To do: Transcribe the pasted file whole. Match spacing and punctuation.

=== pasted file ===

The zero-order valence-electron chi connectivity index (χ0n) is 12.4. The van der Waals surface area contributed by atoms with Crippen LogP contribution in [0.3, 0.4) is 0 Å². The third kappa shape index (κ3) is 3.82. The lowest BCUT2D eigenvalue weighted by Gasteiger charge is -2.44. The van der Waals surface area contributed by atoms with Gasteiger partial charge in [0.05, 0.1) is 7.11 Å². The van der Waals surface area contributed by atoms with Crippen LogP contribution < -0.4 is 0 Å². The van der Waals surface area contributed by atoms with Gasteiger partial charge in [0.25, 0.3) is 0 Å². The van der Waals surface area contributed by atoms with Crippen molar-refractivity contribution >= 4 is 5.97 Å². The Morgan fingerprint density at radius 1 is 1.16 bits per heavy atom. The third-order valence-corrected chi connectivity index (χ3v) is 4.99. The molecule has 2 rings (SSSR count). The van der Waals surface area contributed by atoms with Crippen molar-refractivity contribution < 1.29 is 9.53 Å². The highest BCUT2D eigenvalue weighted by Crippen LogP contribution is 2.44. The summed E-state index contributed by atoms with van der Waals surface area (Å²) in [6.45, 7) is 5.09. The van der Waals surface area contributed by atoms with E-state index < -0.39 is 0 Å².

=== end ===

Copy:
The zero-order valence-electron chi connectivity index (χ0n) is 12.4. The van der Waals surface area contributed by atoms with Crippen LogP contribution in [0.3, 0.4) is 0 Å². The third kappa shape index (κ3) is 3.82. The lowest BCUT2D eigenvalue weighted by Gasteiger charge is -2.44. The van der Waals surface area contributed by atoms with Gasteiger partial charge in [0.05, 0.1) is 7.11 Å². The van der Waals surface area contributed by atoms with Crippen LogP contribution < -0.4 is 0 Å². The van der Waals surface area contributed by atoms with Gasteiger partial charge in [0.25, 0.3) is 0 Å². The van der Waals surface area contributed by atoms with Crippen molar-refractivity contribution >= 4 is 5.97 Å². The Morgan fingerprint density at radius 1 is 1.16 bits per heavy atom. The third-order valence-corrected chi connectivity index (χ3v) is 4.99. The molecule has 2 rings (SSSR count). The van der Waals surface area contributed by atoms with Crippen molar-refractivity contribution < 1.29 is 9.53 Å². The highest BCUT2D eigenvalue weighted by Crippen LogP contribution is 2.44. The summed E-state index contributed by atoms with van der Waals surface area (Å²) in [6.45, 7) is 5.09. The van der Waals surface area contributed by atoms with E-state index < -0.39 is 0 Å².